License? GPL vs LGPL.
dcarrera at math.umd.edu
Sun Nov 9 16:03:16 CET 2003
On Sun, Nov 09, 2003 at 06:06:07PM +0100, Marcus Brinkmann wrote:
> On Sun, Nov 09, 2003 at 11:10:00AM -0500, Daniel Carrera wrote:
> > I occurred to me that we could mitigate this problem somewhat if
> > OpenOffice could address some of the problems that DRM is supposed to
> > solve, but without trapping people.
> > Some of the features that DRM is meant to bring is authentication, and the
> > ability to select exactly who can read the document. These are things
> > that GPG can do far more securely than anything MS is likely to cookup.
> I don't want to open up a can of worms here, but I think that this is
> probably not what the intention behind DRM is. DRM is supposed to do
> authentication, but the kind that allows one central power to decide who can
> read a document, listen to a music file, watch a movie etc. DRM is not
> forced upon the users of MS Windows because it solves problems for the
> users, but because it solves problems for content distributors in
> restricting access to the digital information.
Yes, all the DRM features that get press are like that. But AFAIK, MS Office 2003
is offering a different set of DRM features, whereby a document author can control
who reads it. This is a DRM feature for MS Office document authors, not Holywood.
MS Office 2003 also offers self-updating documents, and documents that can be read
but not copied or emailed. The first feature is something I'm not sure I'd be
willing to include in OpenOffice, and the latter is not really possible as long as
people can carry photographic cameras.
Am I wrong?
> There is about zero need for DRM within the users of a computer, in fact, it
> causes great inconveniences to them. It does however give a lot of power on
> who is allowed to do what with his computer into the hands of those content
> distributors, which will then be able to charge for this "service".
Exactly. MS Office 2003 has features for MSO users who are content distributors.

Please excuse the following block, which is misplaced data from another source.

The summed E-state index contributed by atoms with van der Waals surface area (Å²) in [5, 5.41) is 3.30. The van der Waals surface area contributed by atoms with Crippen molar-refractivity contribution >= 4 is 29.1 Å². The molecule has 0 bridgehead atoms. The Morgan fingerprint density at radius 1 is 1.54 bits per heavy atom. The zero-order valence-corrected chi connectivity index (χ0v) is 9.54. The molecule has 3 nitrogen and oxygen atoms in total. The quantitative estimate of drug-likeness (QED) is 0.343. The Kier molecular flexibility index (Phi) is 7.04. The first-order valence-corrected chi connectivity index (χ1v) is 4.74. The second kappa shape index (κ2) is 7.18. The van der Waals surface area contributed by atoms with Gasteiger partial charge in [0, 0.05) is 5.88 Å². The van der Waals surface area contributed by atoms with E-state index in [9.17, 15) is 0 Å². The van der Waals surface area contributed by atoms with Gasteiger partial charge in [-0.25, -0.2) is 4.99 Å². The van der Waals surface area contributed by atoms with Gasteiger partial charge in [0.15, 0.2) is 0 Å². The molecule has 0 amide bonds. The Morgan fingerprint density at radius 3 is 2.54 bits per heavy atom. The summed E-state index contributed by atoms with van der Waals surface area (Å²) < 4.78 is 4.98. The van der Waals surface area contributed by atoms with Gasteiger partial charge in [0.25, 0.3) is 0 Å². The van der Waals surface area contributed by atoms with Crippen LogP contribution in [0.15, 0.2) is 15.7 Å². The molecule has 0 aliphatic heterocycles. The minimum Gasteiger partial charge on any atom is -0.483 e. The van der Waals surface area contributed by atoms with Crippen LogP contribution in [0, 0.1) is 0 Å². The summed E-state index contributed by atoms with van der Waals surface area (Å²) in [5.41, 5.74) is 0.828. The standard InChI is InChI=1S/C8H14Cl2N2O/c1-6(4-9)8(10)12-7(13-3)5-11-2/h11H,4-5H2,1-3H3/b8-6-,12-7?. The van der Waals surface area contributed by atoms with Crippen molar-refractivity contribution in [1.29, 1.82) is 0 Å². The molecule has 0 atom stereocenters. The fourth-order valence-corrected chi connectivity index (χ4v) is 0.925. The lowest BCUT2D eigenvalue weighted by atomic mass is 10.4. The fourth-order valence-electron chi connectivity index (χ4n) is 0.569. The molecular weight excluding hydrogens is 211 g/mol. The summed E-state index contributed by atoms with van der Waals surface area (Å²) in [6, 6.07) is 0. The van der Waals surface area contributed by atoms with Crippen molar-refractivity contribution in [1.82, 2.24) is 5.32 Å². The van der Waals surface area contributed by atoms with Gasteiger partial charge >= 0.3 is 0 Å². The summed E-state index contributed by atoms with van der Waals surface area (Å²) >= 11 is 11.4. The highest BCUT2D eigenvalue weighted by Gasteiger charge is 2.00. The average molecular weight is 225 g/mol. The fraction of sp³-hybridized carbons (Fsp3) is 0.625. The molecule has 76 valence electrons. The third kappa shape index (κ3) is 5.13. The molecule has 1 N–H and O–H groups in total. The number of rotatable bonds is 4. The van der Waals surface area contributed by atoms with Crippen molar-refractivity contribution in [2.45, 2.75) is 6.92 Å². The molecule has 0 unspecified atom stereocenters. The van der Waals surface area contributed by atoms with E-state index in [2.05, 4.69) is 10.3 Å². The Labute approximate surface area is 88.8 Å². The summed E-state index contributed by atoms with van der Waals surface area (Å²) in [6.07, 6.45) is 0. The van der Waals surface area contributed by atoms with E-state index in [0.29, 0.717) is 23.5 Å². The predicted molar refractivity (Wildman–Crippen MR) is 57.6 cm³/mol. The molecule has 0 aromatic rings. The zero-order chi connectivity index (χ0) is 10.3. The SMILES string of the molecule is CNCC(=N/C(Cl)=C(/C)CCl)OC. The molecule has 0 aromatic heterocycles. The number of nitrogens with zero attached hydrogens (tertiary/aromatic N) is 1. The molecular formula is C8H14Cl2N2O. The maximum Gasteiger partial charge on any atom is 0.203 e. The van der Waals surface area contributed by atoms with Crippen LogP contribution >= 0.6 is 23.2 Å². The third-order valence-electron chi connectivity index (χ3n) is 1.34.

> And because of that, unless you are entering that arena, I don't think that any
> feature you can add to OpenOffice will rival or have an affect on what's going
> on in the DRM world.
Well, I was thinking that in some cases PGP might solve some of the problems that
MS claims will be solved by DRM. For instance, authenticity of the document.
Authenticity has little to do with the usual connotation of the term "DRM", but it
is (AFAIK) something that MS claims will be a feature of DRM.
> Now, MS and others probably claim that DRM is meant to bring authentication
> to the user for the users advantage - that would just be part of the normal
> propaganda in order to sweet the poison that the user is supposed to
So you are saying that MS Office 2003 does NOT have any authentication features
that the user can make user of?
> You might be able to make points in the propaganda battle by being
> able to provide a solution for users that does the part of DRM that actually
> gives advantage to users: Protecting the privacy of the content they write
Exactly. That's my line of thinking.
> This is not meant to stop you from developing new features to good free
> software, especially features that improve the privacy and integrity
> of the user's data! It just seemed to me that your perspective on DRM
> is a bit at odd with what I consider DRM to be about, so here are my 2cent.
I am not knowledgeable of DRM. I just read the article I pointed out.
I just conversed with the OOo people and it turns out that authenticatin is planned
for version 2.0 (due in a year or so):
Nothing has been written yet. I will push for GnuPG compatibility if such a thing
is possible. I could be that the simplest way to provide authenticatin is to just
write a regular .sxw file and run gpg on it. It sure sounds simpler to me.
Thank you for the responses.
Daniel Carrera | Aleph-0 bottles of beer on the wall, Aleph-0 bottles
PhD student. | of beer. Take one down, pass it around, Aleph-0
Math Dept. | bottles of beer on he wall...
UMD, | http://mathworld.wolfram.com/Aleph-0.html
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